For those of you who know me personally, the fact that I’m choosing to wax intellectual about a topic like grammar in prayer will come as no surprise. But, for those of you who don’t know me well, at least give me a paragraph or two to explain myself and at least attempt to save face before you write me off as an obsessive-compulsive grammar nazi.
I have a degree in Technical Communication, which is an emphasis within English. It focuses intensely on audience analysis and determining what method and style of communication will be most effective for said audience based on your findings. It’s rhetoric in a sense, but with the added perks of being anal about grammar and technology, and it’s all rolled into one four-year program. Needless to say, once you’re trained in this type of thinking, it’s tough to turn it off…
I’m the person who laughs at signs that say “ATM Machine”, or chuckles at the redundancy of phrases like “enter into” that pop up all too often in the church these days [sorry Justin, I can’t let this go on any longer]. I’ve also been known to cringe at things like “8:00AM in the morning” or needlessly-elaborate phrases like “in the process of” when simply saying what you’re doing will suffice.
Anyway, I think you get the point. I tend to pay more attention to how people say things than I do to what they’re actually saying. And yes, I realize that’s going to be a major problem with a woman someday, but that’s a battle I’m prepared to fight! But for now, I’m hoping that my quirky brain will have noticed something that you, the beloved Immersion blog reader, will find thought-provoking at the very least.
So, with no further delay, here’s my question:
Have you ever noticed how often we say “just” when we pray?
Think about it. Almost everyone who you hear pray aloud will drop this seemingly harmless word into a prayer to God. “God we just ask that you [verb].” It’s very commonplace language anymore; and even I have to confess to hearing it slip into my prayers now and again.
So, what’s the problem? Well, think about the context in which the word is being used in a prayer. A dictionary suggests “only” or “merely” as synonyms for this use of “just” as an adverb. Linguistically, adding this kind of modifier to a request attempts to shrink the request and make it seem less daunting to the recipient, which therefore makes us feel more justified in asking for it.
Again, I urge you before you read on: Think about it. What are some other times in our lives when we use this kind of language? Who else do you “shrink” your language to in order to seem like less of a liability?
- Maybe a friend when you ask to just borrow a couple bucks?
- Or to a landlord when you just need a couple more days to get the rent?
- Perhaps to a friend or lover you’ve burned who you think just needs to give you another chance?
Call me crazy, but the trend I’m seeing here is that it puts us in a position of beggar, doesn’t it? By framing our requests as such, it seems that we’re acknowledging that the person we’re addressing has power over us and that, in some cases, we feel unworthy to even be asking them for a favor.
Now, be careful not to jump to conclusions. Even I want to ask, “Well, yea, but we’re talking about GOD here! Why WOULDN’T we want to pray as if we’re not worthy? Why SHOULDN’T we feel as if we’re beggars in light of God’s sovereignty?” Well, simply put, we’re not commanded to pray that way.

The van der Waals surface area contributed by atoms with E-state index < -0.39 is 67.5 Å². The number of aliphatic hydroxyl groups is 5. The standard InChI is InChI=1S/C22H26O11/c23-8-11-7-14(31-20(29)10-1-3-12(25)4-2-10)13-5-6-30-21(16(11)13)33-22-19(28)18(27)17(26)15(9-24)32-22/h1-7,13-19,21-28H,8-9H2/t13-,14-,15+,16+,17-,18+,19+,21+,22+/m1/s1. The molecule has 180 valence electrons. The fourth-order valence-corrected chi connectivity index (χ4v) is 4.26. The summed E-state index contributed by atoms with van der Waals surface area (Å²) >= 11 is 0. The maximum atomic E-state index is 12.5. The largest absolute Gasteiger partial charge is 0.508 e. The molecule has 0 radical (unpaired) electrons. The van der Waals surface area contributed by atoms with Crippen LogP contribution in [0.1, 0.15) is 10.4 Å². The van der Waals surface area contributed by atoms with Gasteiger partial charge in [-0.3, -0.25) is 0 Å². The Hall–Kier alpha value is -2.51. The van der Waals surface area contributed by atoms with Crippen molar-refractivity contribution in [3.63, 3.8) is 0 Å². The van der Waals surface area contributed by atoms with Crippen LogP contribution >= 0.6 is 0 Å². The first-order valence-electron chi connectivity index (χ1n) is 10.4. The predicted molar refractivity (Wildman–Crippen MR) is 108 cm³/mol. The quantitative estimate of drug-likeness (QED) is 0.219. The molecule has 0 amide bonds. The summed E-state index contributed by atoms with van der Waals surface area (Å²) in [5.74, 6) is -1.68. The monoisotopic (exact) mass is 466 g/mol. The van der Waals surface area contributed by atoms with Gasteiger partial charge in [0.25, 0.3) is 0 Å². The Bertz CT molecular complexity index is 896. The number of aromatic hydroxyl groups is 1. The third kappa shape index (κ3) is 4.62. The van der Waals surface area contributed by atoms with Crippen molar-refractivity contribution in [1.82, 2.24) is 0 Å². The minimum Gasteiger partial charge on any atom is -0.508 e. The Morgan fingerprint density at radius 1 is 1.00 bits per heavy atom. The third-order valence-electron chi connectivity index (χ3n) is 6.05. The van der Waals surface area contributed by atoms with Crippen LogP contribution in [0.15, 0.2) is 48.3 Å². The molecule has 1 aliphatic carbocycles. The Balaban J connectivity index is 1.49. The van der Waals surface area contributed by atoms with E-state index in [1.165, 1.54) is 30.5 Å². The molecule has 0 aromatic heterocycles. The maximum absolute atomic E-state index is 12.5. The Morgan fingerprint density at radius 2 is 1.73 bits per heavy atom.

After Jesus told his disciples how to pray, he gave them a very powerful story about a man in need of bread that I think we could all stand to learn from:
Then he said to them, "Suppose one of you has a friend, and he goes to him at midnight and says, 'Friend, lend me three loaves of bread, because a friend of mine on a journey has come to me, and I have nothing to set before him.'
“Then the one inside answers, 'Don't bother me. The door is already locked, and my children are with me in bed. I can't get up and give you anything.' I tell you, though he will not get up and give him the bread because he is his friend, yet because of the man's boldness he will get up and give him as much as he needs.
"So I say to you: Ask and it will be given to you; seek and you will find; knock and the door will be opened to you. For everyone who asks receives; he who seeks finds; and to him who knocks, the door will be opened.”
Did you catch that? Because of the man’s BOLDNESS, he will receive as much as he needs! The footnote of the NIV says this word could also be translated as persistence.
How do you suppose the man inside with the bread would have responded if the man at the door had asked “Come on, just spare a couple loaves?” I can only assume that he would’ve grown slightly more irritated and probably shooed the “beggar” away from his house and gone back to bed. However, because of the man’s boldness and persistence, he got what he needed!
It’s no accident that this story immediately follows Jesus’ teaching of what we now call the Lord’s Prayer. Jesus is telling us that yes, we do approach God as strangers in need, but that we must pray boldly and persistently! We have no reason to approach God as if we have no business speaking to him. God wants us to speak to him, and tells us exactly the posture to have when we do it! Jesus endured what he did to give us the privilege to speak to God with confidence, as justified people before a glorious God. What a shame to not use it!
So, my friends, as strongly as I can urge you, pray knowing that you’re worthy! Pray knowing that you have every reason to bring even the smallest request to God! Pray boldly for the desires of your heart, and pray persistently without shame because your sins have been forgiven! Don’t just pray, pray BOLDLY!